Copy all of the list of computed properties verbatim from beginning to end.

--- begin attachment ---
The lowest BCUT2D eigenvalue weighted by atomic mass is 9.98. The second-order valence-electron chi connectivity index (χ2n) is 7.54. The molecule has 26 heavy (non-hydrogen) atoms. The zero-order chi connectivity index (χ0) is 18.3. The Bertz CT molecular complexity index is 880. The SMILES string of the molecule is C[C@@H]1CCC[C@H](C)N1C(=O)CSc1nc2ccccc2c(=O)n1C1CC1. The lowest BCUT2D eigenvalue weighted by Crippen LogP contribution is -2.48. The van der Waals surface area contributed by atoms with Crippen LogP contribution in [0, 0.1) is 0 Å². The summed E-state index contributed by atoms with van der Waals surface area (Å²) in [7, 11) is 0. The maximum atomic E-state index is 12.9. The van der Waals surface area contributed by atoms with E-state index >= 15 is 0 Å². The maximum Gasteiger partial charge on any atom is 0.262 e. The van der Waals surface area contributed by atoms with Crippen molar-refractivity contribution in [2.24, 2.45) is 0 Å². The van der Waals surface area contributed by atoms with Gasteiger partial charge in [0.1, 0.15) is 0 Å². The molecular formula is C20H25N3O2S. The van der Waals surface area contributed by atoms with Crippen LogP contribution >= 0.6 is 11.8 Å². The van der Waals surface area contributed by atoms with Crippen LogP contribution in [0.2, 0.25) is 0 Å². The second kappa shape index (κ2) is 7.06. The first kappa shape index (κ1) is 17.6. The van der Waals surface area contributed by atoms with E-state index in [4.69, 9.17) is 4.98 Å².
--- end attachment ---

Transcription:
The lowest BCUT2D eigenvalue weighted by atomic mass is 9.98. The second-order valence-electron chi connectivity index (χ2n) is 7.54. The molecule has 26 heavy (non-hydrogen) atoms. The zero-order chi connectivity index (χ0) is 18.3. The Bertz CT molecular complexity index is 880. The SMILES string of the molecule is C[C@@H]1CCC[C@H](C)N1C(=O)CSc1nc2ccccc2c(=O)n1C1CC1. The lowest BCUT2D eigenvalue weighted by Crippen LogP contribution is -2.48. The van der Waals surface area contributed by atoms with Crippen LogP contribution in [0, 0.1) is 0 Å². The summed E-state index contributed by atoms with van der Waals surface area (Å²) in [7, 11) is 0. The maximum atomic E-state index is 12.9. The van der Waals surface area contributed by atoms with E-state index >= 15 is 0 Å². The maximum Gasteiger partial charge on any atom is 0.262 e. The van der Waals surface area contributed by atoms with Crippen molar-refractivity contribution in [2.24, 2.45) is 0 Å². The van der Waals surface area contributed by atoms with Gasteiger partial charge in [0.1, 0.15) is 0 Å². The molecular formula is C20H25N3O2S. The van der Waals surface area contributed by atoms with Crippen LogP contribution >= 0.6 is 11.8 Å². The van der Waals surface area contributed by atoms with Crippen LogP contribution in [0.2, 0.25) is 0 Å². The second kappa shape index (κ2) is 7.06. The first kappa shape index (κ1) is 17.6. The van der Waals surface area contributed by atoms with E-state index in [4.69, 9.17) is 4.98 Å².